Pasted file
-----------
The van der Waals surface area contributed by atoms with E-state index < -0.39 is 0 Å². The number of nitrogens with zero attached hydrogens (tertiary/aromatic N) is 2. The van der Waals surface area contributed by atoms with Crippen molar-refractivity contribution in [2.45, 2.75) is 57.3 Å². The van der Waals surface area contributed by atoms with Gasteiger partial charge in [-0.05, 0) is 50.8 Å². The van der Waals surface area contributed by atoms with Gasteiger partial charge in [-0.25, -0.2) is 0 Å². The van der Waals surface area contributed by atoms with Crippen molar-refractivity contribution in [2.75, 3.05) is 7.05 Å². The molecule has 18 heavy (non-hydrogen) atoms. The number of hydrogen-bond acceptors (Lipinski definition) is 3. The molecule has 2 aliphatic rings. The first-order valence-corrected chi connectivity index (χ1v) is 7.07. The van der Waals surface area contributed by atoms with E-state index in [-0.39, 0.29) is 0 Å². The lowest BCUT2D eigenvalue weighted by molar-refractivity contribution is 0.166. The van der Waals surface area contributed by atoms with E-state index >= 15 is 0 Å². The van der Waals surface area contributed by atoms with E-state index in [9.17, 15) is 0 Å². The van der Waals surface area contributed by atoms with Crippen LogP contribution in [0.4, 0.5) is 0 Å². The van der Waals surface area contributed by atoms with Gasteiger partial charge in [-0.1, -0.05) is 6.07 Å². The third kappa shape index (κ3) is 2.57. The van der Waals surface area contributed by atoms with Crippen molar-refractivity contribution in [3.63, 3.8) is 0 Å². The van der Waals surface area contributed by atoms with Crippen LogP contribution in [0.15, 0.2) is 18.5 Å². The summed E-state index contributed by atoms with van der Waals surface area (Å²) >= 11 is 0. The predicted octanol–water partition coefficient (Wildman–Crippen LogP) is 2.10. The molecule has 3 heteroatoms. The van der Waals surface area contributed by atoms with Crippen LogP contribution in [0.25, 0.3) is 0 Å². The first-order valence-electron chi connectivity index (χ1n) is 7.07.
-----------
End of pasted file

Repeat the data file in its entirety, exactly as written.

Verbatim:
The van der Waals surface area contributed by atoms with E-state index < -0.39 is 0 Å². The number of nitrogens with zero attached hydrogens (tertiary/aromatic N) is 2. The van der Waals surface area contributed by atoms with Crippen molar-refractivity contribution in [2.45, 2.75) is 57.3 Å². The van der Waals surface area contributed by atoms with Gasteiger partial charge in [-0.05, 0) is 50.8 Å². The van der Waals surface area contributed by atoms with Gasteiger partial charge in [-0.25, -0.2) is 0 Å². The van der Waals surface area contributed by atoms with Crippen molar-refractivity contribution in [2.75, 3.05) is 7.05 Å². The molecule has 18 heavy (non-hydrogen) atoms. The number of hydrogen-bond acceptors (Lipinski definition) is 3. The molecule has 2 aliphatic rings. The first-order valence-corrected chi connectivity index (χ1v) is 7.07. The van der Waals surface area contributed by atoms with E-state index in [-0.39, 0.29) is 0 Å². The lowest BCUT2D eigenvalue weighted by molar-refractivity contribution is 0.166. The van der Waals surface area contributed by atoms with E-state index >= 15 is 0 Å². The van der Waals surface area contributed by atoms with E-state index in [9.17, 15) is 0 Å². The van der Waals surface area contributed by atoms with Crippen LogP contribution in [0.4, 0.5) is 0 Å². The van der Waals surface area contributed by atoms with Gasteiger partial charge in [-0.1, -0.05) is 6.07 Å². The third kappa shape index (κ3) is 2.57. The van der Waals surface area contributed by atoms with Crippen molar-refractivity contribution in [3.63, 3.8) is 0 Å². The van der Waals surface area contributed by atoms with Crippen LogP contribution in [0.15, 0.2) is 18.5 Å². The summed E-state index contributed by atoms with van der Waals surface area (Å²) >= 11 is 0. The predicted octanol–water partition coefficient (Wildman–Crippen LogP) is 2.10. The molecule has 3 heteroatoms. The van der Waals surface area contributed by atoms with Crippen LogP contribution in [0.25, 0.3) is 0 Å². The first-order valence-electron chi connectivity index (χ1n) is 7.07.